To put it another way, if I see a pot bubbling away on a hot stove, I know that it would be dangerous to touch that pot without some sort of protection. Otherwise, I shall end up burning my hand. Yet what is my obligation when I see that you are about to pick up that bubbling pot without using a tea towel or an oven mitt: do I simply stand there and say nothing, because I am not supposed to judge your actions?
Let us take this analogy a bit further, and look at what happens next. Ask yourself, what happens when you decide to behave stupidly, and pick up that boiling pot, while I keep my mouth shut. When you cry out in pain and anguish, am I supposed to just ignore you and go about my business? No: you would expect me to help and comfort you, providing you with some type of treatment, and taking you to the doctor if need be.
Now imagine that not only did I say nothing before you picked up that pot, since I cannot judge your actions, but I did nothing, as you stood there screaming and crying after injuring yourself. If I did not help you, you would criticize me for being inhumane, and you would be right to do so. You might even conclude that I was lacking in basic human decency, and that I was a cruel person with no feeling toward others.
Therefore why is it acceptable for me to assist you after you have ruined your hand, but not acceptable for me to warn you not to burn your hand in the first place? For surely the latter is far easier than the former, let alone less costly and time-consuming for both parties. If of course you do not listen to my warning and burn yourself anyway, then we can take that as it comes, However if I can persuade you not to burn yourself in the first place, aren’t we both better off, in the end?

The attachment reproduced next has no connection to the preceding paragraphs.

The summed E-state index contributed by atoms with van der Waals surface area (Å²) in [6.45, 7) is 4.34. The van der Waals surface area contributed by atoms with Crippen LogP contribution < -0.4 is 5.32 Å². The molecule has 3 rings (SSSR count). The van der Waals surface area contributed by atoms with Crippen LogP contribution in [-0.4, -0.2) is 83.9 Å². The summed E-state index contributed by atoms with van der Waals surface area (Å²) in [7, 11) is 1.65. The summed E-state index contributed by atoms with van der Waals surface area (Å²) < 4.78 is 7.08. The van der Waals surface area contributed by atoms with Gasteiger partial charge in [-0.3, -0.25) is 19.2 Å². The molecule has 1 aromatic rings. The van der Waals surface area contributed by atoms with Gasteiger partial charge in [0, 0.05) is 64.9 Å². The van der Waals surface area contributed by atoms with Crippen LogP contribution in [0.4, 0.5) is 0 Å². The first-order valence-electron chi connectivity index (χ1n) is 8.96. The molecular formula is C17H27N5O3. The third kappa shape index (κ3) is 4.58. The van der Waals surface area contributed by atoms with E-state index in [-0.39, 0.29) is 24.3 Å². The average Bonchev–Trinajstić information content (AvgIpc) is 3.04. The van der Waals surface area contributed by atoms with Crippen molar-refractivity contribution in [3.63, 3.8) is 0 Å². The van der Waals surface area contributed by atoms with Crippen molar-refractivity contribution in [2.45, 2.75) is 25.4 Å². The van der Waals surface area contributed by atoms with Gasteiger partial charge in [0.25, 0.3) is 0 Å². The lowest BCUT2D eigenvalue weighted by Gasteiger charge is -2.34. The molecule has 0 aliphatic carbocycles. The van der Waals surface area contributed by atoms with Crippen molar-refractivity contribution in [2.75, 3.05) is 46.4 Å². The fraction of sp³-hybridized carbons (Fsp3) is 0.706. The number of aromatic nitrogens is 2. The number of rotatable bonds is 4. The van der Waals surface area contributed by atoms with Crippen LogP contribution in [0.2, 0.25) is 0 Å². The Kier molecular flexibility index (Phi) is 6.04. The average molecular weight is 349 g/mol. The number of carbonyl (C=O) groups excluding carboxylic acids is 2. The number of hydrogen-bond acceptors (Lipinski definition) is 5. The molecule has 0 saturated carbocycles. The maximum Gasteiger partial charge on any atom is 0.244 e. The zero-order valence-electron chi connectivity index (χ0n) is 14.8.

Our culture has gone so far in the direction of not wanting to hurt anyone’s feelings, that we are terrified to open our mouth and say that something is wrong or inappropriate, for fear of being criticized or shunned by our peers. I must stand by and watch you burn yourself on the stove while saying nothing, and then clean up afterwards, again while saying nothing. This is utter nonsense.
If we are to bring Western society back from the selfish malaise into which it has fallen, we need to start asking the questions which our contemporary culture does not want us to ask. In doing so, we will be rejecting the assumptions which we are told are those held by reasonable people. And if that is what is to happen, gentle reader, then I say, so be it. I am not going to stand idly by and watch you injure yourself.
At the same time, remember that being right does not absolve you from helping another pick up the pieces when things fall apart. We must be the very first at hand when someone needs our assistance and we are in a position to provide it, even if we find it unpleasant or inconvenient. Otherwise, we are standing by the stove, saying, “I told you so,” as our fellow man writhes in pain from his poor decisions. Not only does this do no one any good, but it is simply a variant of the gross selfishness which got us into our present mess in the first place.